House Drops Tougher Auto Fuel Economy Bills

House Democrats decide against confrontation over automobile fuel economy when they take up energy legislation later this week.

WASHINGTON (AP) - After weeks of uncertainty, House Democrats have decided against a confrontation over automobile fuel economy when they take up energy legislation later this week.
Two proposals to boost the required mileage for new automobiles were submitted Wednesday for consideration as amendments to the energy legislation, but they were withdrawn by their Democratic sponsors.
Rep. Ed Markey, D-Mass., sponsor of a proposal to boost vehicle mileage to 35 miles per gallon by 2019, said he decided not to pursue the matter after consulting with House Speaker Nancy Pelosi.
Pelosi in a statement said she supported requiring automakers to make more fuel efficient vehicles but that the issue was deferred ''in the interest of promoting passage of a consensus energy bill.''
The House was scheduled to take up the legislation on Friday in one of its last actions before lawmakers depart for their month long summer recess.
Pelosi said she supports the Senate-passed mileage measure and that the issue would be addressed when the House and Senate bills are merged, probably in September.
''The American people in every region of the country overwhelmingly support stronger fuel efficiency standards'' for motor vehicles, Pelosi said.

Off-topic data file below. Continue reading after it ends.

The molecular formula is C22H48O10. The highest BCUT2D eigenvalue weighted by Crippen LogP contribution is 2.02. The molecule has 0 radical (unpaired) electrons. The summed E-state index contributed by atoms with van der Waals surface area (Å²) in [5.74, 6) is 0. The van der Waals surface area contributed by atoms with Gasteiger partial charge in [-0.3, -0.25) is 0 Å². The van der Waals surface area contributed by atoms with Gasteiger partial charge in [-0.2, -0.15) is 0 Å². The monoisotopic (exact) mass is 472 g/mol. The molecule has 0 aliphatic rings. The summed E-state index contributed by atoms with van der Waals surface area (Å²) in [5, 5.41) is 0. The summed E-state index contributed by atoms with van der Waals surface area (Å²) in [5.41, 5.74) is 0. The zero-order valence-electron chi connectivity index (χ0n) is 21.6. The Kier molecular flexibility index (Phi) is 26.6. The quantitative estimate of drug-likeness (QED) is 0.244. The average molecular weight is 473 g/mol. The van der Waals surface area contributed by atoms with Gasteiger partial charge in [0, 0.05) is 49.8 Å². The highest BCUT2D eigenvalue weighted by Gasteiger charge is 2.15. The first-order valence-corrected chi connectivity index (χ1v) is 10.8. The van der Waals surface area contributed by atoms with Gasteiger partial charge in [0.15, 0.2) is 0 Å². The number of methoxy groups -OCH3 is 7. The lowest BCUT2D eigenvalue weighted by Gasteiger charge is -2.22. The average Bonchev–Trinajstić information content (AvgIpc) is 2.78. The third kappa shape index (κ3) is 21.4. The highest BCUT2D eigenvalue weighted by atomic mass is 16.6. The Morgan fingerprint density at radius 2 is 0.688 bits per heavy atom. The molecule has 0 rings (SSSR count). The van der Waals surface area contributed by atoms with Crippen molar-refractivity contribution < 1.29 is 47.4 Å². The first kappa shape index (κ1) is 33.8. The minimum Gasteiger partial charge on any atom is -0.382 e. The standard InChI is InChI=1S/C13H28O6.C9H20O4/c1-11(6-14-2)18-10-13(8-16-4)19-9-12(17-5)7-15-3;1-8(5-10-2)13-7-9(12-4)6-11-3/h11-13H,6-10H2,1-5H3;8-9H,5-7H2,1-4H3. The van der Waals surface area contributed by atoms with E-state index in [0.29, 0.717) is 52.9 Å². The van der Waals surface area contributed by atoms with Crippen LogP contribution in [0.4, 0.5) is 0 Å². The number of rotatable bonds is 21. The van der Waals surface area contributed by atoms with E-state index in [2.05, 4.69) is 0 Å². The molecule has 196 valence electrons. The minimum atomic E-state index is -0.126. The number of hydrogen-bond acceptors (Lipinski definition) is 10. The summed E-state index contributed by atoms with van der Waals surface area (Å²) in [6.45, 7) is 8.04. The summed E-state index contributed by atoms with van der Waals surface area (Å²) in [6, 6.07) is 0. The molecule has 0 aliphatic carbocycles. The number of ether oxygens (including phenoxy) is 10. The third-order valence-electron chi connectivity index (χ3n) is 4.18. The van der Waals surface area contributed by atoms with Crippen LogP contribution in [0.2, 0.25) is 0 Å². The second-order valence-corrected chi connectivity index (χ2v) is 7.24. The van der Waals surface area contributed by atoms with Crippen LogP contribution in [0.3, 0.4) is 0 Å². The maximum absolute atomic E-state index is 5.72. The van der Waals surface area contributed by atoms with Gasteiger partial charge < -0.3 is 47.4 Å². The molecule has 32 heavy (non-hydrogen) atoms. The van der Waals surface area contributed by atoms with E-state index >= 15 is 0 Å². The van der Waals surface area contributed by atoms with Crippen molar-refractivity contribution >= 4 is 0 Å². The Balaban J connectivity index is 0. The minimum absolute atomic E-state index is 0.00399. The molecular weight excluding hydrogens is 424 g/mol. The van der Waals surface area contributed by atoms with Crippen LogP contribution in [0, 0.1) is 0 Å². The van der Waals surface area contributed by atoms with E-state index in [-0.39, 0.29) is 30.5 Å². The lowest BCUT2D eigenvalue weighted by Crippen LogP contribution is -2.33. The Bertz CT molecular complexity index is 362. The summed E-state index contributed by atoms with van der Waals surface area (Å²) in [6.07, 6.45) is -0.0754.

Markey said he also was confident that ''our strength in both the House and Senate'' in support of raising the auto fuel economy requirements for the first time since 1975 is sufficient to assure the measure will be included in the final bill sent to the president.
Markey had been working feverishly to line up votes for his proposal, backed by environmentalists. It would boost auto fuel economy requirements by about 40 percent over the current 27.5 mpg for cars and 22.2 mpg for SUVs and small trucks by 2019.
Also abandoned was a proposal backed by some of the auto manufacturers that was supported by both Democrats and many Republicans. It would have required cars and trucks to meet efficiency rules of 32 to 35 mpg by 2022.
Its chief sponsor, Rep. Baron Hill, D-Ind., had offered the amendment as a ''pre-emptive measure'' to counter the Markey proposal, his spokeswoman, Katie Moreau, said.
Markey said he believed he had a majority of House members with him on his legislation. The bill sponsored by Hill had at least 143 co-sponsors and on Wednesday the centrist-to-conservative ''Blue Dog Democrats'' said at least two-thirds of its 47-member group preferred Hill's bill over Markey's.
Automakers had lobbied heavily against the Markey legislation, as they had unsuccessfully in the Senate last month.
Gloria Bergquist, a spokeswoman for the Alliance of Automobile Manufacturers, said the trade group would continue to push for ''realistic fuel economy standards'' that would preserve jobs and vehicle choice.
Congress has not changed the federal auto fuel economy standard since it was imposed in 1975. It has been at 27.5 mpg fleet average for cars since 1989. The truck requirements, which include SUVs and passenger vans, recently were raised to 22.2 mpg.
The Markey bill, as well as the Senate-passed measure, would combine cars with small trucks, SUVs and vans under one requirement.
Associated Press writer Ken Thomas contributed to this report.
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